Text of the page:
Hundreds of miles from neighbouring countries in the remoteness of the Indian Ocean lies the Chagos Archipelago, a collection of tropical islands with some of the richest, most natural examples of marine environments on Earth. Coral reefs and mangroves host fish and turtles and the islands are teeming with life such as the famous coconut crab.
Now, DNA technologies are being used in the Chagos Archipelago in an exciting new project by the Chagos Conservation Trust (CCT) and NatureMetrics, as part of CCT’s Healthy Islands, Healthy Reefs project.
Having previously explored DNA-based biodiversity surveys for rat eradication monitoring, last month researchers collected environmental DNA samples, for CCT, from waters adjacent to the Chagos Archipelago coastline to find out if invasive species can be detected from the DNA they leave behind in the seawater, and their impact on the wider ecosystem, which is also characterised through the eDNA analysis.
Helen Pitman, Director of The Chagos Conservation Trust, says “Investigating new technologies is a key component of the Chagos Conservation Trust’s Healthy Islands, Healthy Reefs programme and we’re grateful to Imperial College and NatureMetrics for giving us the opportunity to see how eDNA could contribute to restoring the Chagos Archipelago.”
Rosie Dowell, PhD student at Imperial College London in association with the Zoological Society of London’s Institute of Zoology, is developing environmental DNA techniques as a marine biodiversity monitoring tool on coral reefs in the Indian Ocean. Her research takes her to the Peros Banhos and Salomon Atolls and the Great Chagos Bank to collect water samples that are being sent to NatureMetrics for DNA analysis.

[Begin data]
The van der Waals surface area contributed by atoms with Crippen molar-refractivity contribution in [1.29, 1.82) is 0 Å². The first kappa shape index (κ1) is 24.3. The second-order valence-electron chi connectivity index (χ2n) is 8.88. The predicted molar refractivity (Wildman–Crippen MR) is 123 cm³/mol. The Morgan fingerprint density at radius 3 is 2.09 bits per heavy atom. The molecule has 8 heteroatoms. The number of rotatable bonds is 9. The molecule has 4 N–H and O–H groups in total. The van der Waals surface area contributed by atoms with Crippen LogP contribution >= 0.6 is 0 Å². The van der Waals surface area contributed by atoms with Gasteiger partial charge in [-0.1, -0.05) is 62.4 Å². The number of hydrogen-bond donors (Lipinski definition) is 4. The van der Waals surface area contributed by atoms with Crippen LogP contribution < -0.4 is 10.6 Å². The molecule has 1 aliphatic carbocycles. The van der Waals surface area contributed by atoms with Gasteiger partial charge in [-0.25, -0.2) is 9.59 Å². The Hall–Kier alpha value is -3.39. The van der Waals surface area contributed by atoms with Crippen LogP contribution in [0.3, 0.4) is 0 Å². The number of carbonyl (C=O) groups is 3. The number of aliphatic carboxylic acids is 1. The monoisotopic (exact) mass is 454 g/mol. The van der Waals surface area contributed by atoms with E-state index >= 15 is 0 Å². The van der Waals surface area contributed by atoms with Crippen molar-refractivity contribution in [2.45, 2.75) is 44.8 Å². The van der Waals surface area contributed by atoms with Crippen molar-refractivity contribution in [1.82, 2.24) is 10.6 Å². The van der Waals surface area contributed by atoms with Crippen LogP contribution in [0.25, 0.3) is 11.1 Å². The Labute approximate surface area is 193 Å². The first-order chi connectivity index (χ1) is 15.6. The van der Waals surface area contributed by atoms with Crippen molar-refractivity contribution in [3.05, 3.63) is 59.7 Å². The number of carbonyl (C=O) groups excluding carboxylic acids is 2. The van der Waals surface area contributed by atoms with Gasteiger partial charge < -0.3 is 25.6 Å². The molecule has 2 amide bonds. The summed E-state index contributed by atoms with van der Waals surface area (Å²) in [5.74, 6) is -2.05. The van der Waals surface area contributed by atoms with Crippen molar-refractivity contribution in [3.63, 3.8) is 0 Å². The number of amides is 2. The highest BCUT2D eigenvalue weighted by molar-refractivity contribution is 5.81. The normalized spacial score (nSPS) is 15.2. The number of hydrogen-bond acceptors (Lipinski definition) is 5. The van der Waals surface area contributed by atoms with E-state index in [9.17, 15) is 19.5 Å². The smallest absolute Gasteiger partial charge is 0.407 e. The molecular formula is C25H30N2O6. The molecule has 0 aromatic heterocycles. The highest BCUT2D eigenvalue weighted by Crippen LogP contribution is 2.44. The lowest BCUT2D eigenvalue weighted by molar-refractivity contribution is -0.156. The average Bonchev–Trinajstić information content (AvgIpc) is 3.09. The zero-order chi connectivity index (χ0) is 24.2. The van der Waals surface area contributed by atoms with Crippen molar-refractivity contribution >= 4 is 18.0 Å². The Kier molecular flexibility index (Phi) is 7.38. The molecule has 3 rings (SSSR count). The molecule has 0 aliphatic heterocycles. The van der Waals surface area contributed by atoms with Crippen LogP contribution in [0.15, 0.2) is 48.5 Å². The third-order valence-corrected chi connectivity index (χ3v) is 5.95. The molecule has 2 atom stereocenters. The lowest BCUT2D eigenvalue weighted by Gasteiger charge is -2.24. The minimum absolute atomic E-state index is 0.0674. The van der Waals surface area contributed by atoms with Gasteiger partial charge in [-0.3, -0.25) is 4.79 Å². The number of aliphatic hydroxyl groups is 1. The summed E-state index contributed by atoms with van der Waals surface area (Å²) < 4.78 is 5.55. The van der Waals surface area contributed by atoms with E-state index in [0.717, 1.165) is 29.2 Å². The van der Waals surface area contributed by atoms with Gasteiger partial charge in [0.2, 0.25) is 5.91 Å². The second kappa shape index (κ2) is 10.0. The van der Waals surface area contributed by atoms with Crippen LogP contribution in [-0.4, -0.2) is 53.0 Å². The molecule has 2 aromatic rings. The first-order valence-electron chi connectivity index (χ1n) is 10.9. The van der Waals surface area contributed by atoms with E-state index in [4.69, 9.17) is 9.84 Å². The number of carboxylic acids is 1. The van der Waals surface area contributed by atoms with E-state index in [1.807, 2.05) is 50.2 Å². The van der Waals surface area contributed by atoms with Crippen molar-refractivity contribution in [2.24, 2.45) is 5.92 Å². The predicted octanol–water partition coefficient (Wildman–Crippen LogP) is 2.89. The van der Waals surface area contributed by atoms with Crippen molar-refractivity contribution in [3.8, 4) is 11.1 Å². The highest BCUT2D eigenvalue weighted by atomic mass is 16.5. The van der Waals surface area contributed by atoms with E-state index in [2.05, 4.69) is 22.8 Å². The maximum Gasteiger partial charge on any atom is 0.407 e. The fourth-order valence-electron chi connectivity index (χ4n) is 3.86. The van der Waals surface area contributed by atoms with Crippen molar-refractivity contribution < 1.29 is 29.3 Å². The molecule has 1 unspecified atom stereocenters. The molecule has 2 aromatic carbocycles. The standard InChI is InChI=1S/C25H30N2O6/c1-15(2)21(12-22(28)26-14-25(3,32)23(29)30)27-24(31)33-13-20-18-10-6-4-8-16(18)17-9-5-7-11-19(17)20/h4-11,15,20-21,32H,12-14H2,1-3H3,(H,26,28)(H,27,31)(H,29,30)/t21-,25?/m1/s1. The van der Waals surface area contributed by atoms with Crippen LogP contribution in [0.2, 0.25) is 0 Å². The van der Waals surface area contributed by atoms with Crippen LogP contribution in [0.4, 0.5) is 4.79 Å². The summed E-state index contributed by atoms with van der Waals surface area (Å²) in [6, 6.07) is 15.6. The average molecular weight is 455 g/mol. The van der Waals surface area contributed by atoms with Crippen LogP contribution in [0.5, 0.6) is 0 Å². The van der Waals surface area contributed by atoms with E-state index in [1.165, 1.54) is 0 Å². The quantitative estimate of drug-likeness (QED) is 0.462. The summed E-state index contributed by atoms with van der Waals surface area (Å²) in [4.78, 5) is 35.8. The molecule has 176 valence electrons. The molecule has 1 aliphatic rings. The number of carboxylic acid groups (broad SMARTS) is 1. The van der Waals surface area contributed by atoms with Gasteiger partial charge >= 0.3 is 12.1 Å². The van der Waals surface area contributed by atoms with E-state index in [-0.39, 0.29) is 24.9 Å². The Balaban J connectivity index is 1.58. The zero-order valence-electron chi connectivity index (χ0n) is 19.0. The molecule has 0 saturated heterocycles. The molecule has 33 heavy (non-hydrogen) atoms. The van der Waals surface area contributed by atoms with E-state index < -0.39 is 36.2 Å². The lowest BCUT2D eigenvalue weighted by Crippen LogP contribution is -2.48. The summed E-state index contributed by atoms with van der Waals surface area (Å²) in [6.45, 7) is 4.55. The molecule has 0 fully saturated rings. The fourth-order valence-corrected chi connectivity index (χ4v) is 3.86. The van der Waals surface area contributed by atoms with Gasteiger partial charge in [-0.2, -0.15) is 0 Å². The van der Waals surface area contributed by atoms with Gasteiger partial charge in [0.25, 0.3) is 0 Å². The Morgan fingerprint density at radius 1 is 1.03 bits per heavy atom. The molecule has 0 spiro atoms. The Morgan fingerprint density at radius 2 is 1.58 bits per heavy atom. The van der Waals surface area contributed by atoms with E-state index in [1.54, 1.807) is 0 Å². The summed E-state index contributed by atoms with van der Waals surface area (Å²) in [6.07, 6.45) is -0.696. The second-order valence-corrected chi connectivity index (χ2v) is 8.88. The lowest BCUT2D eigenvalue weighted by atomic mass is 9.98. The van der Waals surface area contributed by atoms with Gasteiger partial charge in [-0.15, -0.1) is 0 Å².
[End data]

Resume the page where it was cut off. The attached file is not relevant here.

Talking about her experiences collecting DNA samples, Rosie says “As a reasonably experienced user of eDNA methods, I was really excited to be able to play a small part in the Chagos Conservation Trust Healthy Islands, Healthy Reefs programme. The use of marine samples to detect terrestrial species has been noted in [scientific] publications before but the opportunity to test and apply this method throughout an eradication campaign will be really insightful and potentially a fantastic early warning or monitoring system around these incredible islands.”
“Supported by the crew of the Grampian Frontier, we collected 4 litres of water from close to the shores of rat-populated and rat-free islands and using the sampling kits provided by NatureMetrics, and the process of filtering and preserving these samples was made incredibly easy! Using these kits makes eDNA sampling extremely accessible and when requiring samples from such remote locations and cuts out the need for expensive equipment or trained personnel.
“On this trip, we collected replicate samples from 9 islands in the archipelago and I cannot wait to learn what these samples hold!”
Through her photographs from the remote islands of the Chagos Archipelago, you can follow scientist Rosie Dowell’s journey from island to island, collecting water samples for eDNA analysis whilst interacting with wildlife spanning coral reefs, birds and crabs.
Rosie’s environmental DNA samples will be sent to NatureMetrics laboratories in the UK, where they will be processed to reveal the different species of marine wildlife that were captured in her samples.
Dr Vere Ross-Gillespie, Sector Manager at NatureMetrics adds “This work is very exciting because we’re using eDNA to baseline biodiversity in this unique place at unprecedented rates and geographic scales and really optimising field surveys. The data will be used to monitor changes in marine biodiversity over the long term, compare methodologies and even understand the influence of pest species on specific islands and their impact on the surrounding marine environment. We’re to be collaborating with CCT and Imperial College London, providing our novel DNA services to this project, and look forward to seeing what Rosie has discovered”.